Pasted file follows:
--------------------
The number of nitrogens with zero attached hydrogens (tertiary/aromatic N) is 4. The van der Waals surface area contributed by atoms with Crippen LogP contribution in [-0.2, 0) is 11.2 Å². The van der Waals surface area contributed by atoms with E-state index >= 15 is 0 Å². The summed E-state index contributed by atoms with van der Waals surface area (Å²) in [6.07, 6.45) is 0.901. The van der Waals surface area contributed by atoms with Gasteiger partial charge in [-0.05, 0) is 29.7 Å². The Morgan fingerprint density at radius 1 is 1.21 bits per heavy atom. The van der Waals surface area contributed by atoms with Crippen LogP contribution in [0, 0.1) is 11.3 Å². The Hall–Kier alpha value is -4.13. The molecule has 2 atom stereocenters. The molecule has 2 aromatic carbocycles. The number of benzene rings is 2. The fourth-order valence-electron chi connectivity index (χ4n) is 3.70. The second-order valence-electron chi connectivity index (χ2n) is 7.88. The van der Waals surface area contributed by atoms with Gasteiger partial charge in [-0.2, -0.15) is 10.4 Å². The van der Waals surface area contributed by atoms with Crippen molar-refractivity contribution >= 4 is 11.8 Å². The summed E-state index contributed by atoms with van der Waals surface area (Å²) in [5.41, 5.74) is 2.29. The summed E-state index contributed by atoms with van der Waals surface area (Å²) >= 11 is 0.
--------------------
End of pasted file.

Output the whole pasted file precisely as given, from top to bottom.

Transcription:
The number of nitrogens with zero attached hydrogens (tertiary/aromatic N) is 4. The van der Waals surface area contributed by atoms with Crippen LogP contribution in [-0.2, 0) is 11.2 Å². The van der Waals surface area contributed by atoms with E-state index >= 15 is 0 Å². The summed E-state index contributed by atoms with van der Waals surface area (Å²) in [6.07, 6.45) is 0.901. The van der Waals surface area contributed by atoms with Gasteiger partial charge in [-0.05, 0) is 29.7 Å². The Morgan fingerprint density at radius 1 is 1.21 bits per heavy atom. The van der Waals surface area contributed by atoms with Crippen LogP contribution in [0, 0.1) is 11.3 Å². The Hall–Kier alpha value is -4.13. The molecule has 2 atom stereocenters. The molecule has 2 aromatic carbocycles. The number of benzene rings is 2. The fourth-order valence-electron chi connectivity index (χ4n) is 3.70. The second-order valence-electron chi connectivity index (χ2n) is 7.88. The van der Waals surface area contributed by atoms with Gasteiger partial charge in [-0.2, -0.15) is 10.4 Å². The van der Waals surface area contributed by atoms with Crippen molar-refractivity contribution >= 4 is 11.8 Å². The summed E-state index contributed by atoms with van der Waals surface area (Å²) in [5.41, 5.74) is 2.29. The summed E-state index contributed by atoms with van der Waals surface area (Å²) >= 11 is 0.